Elizabeth Engel at Beaconfire Consulting has some practical advice for companies issuing Requests For Proposals (RFP’s). In an earlier post, I argued for reducing the boilerplate that typically goes into RFP’s and their responses, but Elizabeth goes a lot further with practical suggestions about the whole process.
Some of Elizabeth’s do’s and don’ts:
- DO allow vendors a reasonable amount of time to respond.
- DON’T send out a 50 page RFP.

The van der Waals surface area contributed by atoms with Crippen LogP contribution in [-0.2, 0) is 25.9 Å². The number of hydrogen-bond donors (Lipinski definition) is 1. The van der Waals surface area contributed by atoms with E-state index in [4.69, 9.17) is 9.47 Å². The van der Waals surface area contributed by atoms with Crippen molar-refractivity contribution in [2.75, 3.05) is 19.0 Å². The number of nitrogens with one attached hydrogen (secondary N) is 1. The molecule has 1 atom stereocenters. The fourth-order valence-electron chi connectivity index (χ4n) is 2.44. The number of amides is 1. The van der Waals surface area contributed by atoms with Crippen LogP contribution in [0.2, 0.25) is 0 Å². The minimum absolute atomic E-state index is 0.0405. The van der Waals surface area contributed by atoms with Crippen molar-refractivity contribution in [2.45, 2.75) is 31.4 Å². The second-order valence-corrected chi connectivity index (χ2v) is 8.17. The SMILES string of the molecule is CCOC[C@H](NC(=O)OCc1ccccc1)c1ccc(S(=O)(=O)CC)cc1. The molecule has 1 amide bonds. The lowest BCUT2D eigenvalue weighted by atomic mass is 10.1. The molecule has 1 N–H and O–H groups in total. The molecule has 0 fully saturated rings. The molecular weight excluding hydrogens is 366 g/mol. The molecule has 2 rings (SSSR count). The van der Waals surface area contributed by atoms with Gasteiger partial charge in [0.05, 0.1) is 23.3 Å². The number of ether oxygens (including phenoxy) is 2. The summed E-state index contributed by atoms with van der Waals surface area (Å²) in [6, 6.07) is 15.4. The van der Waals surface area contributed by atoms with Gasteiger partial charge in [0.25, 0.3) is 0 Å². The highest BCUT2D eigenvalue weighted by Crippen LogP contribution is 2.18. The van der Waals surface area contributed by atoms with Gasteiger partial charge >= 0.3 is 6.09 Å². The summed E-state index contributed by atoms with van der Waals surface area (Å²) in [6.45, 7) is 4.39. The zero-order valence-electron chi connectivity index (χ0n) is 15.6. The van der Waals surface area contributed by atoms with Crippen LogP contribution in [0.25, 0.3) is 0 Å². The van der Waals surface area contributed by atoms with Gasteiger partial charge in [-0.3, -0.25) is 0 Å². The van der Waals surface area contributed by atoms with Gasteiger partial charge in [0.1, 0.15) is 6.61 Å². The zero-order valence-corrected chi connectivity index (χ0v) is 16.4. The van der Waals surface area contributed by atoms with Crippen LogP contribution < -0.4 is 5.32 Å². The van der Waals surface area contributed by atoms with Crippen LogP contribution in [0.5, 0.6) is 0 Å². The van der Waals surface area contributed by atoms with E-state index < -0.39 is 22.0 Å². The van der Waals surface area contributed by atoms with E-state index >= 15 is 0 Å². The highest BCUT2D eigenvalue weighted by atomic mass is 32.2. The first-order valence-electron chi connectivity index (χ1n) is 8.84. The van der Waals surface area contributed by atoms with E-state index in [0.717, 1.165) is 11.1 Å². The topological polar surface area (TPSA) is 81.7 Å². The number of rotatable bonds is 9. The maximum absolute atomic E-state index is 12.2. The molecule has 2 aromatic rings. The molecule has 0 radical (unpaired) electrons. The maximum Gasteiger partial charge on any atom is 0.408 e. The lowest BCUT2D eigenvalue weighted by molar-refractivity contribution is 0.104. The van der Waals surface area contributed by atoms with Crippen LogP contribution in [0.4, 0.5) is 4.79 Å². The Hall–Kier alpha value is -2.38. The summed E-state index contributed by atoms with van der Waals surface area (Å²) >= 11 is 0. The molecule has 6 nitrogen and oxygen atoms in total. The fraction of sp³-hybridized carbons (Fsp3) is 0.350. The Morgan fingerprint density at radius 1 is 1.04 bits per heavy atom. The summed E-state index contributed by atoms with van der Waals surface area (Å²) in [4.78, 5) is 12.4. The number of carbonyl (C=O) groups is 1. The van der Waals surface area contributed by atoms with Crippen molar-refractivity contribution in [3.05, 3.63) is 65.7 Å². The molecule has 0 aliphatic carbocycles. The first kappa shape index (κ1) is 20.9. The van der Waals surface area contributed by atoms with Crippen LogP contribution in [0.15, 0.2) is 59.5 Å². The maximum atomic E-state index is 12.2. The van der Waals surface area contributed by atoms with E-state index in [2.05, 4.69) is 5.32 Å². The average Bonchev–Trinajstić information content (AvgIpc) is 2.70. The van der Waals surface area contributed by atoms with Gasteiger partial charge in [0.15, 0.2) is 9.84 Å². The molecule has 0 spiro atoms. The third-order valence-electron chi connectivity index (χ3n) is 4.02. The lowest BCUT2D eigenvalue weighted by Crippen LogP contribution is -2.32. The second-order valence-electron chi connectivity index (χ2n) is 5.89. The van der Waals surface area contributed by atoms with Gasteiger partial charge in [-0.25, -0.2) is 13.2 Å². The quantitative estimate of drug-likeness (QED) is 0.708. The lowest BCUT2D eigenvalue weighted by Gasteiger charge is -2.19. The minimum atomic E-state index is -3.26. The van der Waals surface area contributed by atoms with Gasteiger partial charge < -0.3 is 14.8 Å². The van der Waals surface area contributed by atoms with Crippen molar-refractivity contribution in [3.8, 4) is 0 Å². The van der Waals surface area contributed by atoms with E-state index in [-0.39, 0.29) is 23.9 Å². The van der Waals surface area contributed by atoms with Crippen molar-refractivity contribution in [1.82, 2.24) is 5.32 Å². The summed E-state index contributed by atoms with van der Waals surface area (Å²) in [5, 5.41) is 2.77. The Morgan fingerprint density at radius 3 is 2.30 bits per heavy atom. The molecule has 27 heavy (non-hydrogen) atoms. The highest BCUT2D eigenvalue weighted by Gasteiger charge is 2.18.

- DON’T forbid vendors to contact you.
- DO share the questions that one vendor asks with all the vendors who received the RFP.
- DO focus on your needs and problems, but allow the vendor to propose the solution.
- DO your homework and narrow the number of vendors to 4-6.
- DO be realistic about your project time frame.
- DO be up front about your process and keep your prospective vendors informed.
If you are new to the RFP process, there is an entertaining description of it in the now ended 1099 online magazine (from which the above picture was taken).
Thanks to Jeff Brooks at Merkle for pointing out Elizabeth’s blog. Jeff’s Donor Power Blog is focussed on not-for-profits, but this advice applies to anyone issuing RFP’s.